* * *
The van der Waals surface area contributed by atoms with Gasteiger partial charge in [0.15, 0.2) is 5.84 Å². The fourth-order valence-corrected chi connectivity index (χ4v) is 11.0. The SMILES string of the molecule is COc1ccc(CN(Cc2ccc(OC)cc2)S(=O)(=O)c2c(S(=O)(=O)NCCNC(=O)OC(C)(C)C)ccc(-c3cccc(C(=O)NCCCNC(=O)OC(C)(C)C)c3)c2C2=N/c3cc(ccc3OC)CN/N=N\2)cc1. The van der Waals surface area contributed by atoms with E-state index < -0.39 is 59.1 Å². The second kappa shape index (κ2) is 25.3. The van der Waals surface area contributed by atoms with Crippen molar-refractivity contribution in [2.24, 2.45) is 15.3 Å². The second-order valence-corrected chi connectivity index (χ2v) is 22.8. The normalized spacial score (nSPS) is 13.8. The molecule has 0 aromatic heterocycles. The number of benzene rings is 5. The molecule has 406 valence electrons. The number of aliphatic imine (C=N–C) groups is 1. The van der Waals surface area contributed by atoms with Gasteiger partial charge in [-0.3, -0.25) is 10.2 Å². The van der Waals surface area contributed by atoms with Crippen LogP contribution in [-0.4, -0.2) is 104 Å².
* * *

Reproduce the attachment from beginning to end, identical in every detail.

The van der Waals surface area contributed by atoms with Gasteiger partial charge in [0.15, 0.2) is 5.84 Å². The fourth-order valence-corrected chi connectivity index (χ4v) is 11.0. The SMILES string of the molecule is COc1ccc(CN(Cc2ccc(OC)cc2)S(=O)(=O)c2c(S(=O)(=O)NCCNC(=O)OC(C)(C)C)ccc(-c3cccc(C(=O)NCCCNC(=O)OC(C)(C)C)c3)c2C2=N/c3cc(ccc3OC)CN/N=N\2)cc1. The van der Waals surface area contributed by atoms with E-state index < -0.39 is 59.1 Å². The second kappa shape index (κ2) is 25.3. The van der Waals surface area contributed by atoms with Crippen molar-refractivity contribution in [2.24, 2.45) is 15.3 Å². The second-order valence-corrected chi connectivity index (χ2v) is 22.8. The normalized spacial score (nSPS) is 13.8. The molecule has 0 aromatic heterocycles. The number of benzene rings is 5. The molecule has 406 valence electrons. The number of aliphatic imine (C=N–C) groups is 1. The van der Waals surface area contributed by atoms with Gasteiger partial charge in [-0.3, -0.25) is 10.2 Å². The van der Waals surface area contributed by atoms with Crippen LogP contribution in [-0.4, -0.2) is 104 Å².